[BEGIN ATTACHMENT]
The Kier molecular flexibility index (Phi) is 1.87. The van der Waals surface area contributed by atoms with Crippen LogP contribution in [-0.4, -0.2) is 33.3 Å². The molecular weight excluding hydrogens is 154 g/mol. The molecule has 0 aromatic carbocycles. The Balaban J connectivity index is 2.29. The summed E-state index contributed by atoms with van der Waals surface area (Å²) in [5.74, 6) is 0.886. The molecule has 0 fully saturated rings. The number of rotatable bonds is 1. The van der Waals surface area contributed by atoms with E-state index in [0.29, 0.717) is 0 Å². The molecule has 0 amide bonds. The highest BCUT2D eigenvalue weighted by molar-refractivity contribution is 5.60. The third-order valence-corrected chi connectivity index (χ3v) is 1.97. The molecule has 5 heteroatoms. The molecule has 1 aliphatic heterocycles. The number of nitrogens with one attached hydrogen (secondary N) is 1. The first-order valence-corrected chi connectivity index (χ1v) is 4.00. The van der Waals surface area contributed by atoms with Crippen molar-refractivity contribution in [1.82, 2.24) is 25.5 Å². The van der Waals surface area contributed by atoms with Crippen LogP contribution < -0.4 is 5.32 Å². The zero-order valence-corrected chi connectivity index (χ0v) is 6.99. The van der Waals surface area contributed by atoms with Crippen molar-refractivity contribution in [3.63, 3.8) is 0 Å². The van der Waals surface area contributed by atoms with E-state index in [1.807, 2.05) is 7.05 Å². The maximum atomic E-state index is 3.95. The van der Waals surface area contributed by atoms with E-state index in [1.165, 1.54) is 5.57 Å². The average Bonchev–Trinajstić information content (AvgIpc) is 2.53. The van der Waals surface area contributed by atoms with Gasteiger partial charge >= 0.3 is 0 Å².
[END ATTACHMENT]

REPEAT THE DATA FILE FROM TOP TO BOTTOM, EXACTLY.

The Kier molecular flexibility index (Phi) is 1.87. The van der Waals surface area contributed by atoms with Crippen LogP contribution in [-0.4, -0.2) is 33.3 Å². The molecular weight excluding hydrogens is 154 g/mol. The molecule has 0 aromatic carbocycles. The Balaban J connectivity index is 2.29. The summed E-state index contributed by atoms with van der Waals surface area (Å²) in [5.74, 6) is 0.886. The molecule has 0 fully saturated rings. The number of rotatable bonds is 1. The van der Waals surface area contributed by atoms with E-state index in [0.29, 0.717) is 0 Å². The molecule has 0 amide bonds. The highest BCUT2D eigenvalue weighted by molar-refractivity contribution is 5.60. The third-order valence-corrected chi connectivity index (χ3v) is 1.97. The molecule has 5 heteroatoms. The molecule has 1 aliphatic heterocycles. The number of nitrogens with one attached hydrogen (secondary N) is 1. The first-order valence-corrected chi connectivity index (χ1v) is 4.00. The van der Waals surface area contributed by atoms with Crippen molar-refractivity contribution in [1.82, 2.24) is 25.5 Å². The van der Waals surface area contributed by atoms with Crippen LogP contribution < -0.4 is 5.32 Å². The zero-order valence-corrected chi connectivity index (χ0v) is 6.99. The van der Waals surface area contributed by atoms with Crippen molar-refractivity contribution in [3.63, 3.8) is 0 Å². The van der Waals surface area contributed by atoms with E-state index in [1.807, 2.05) is 7.05 Å². The maximum atomic E-state index is 3.95. The van der Waals surface area contributed by atoms with E-state index in [1.165, 1.54) is 5.57 Å². The average Bonchev–Trinajstić information content (AvgIpc) is 2.53. The van der Waals surface area contributed by atoms with Gasteiger partial charge >= 0.3 is 0 Å².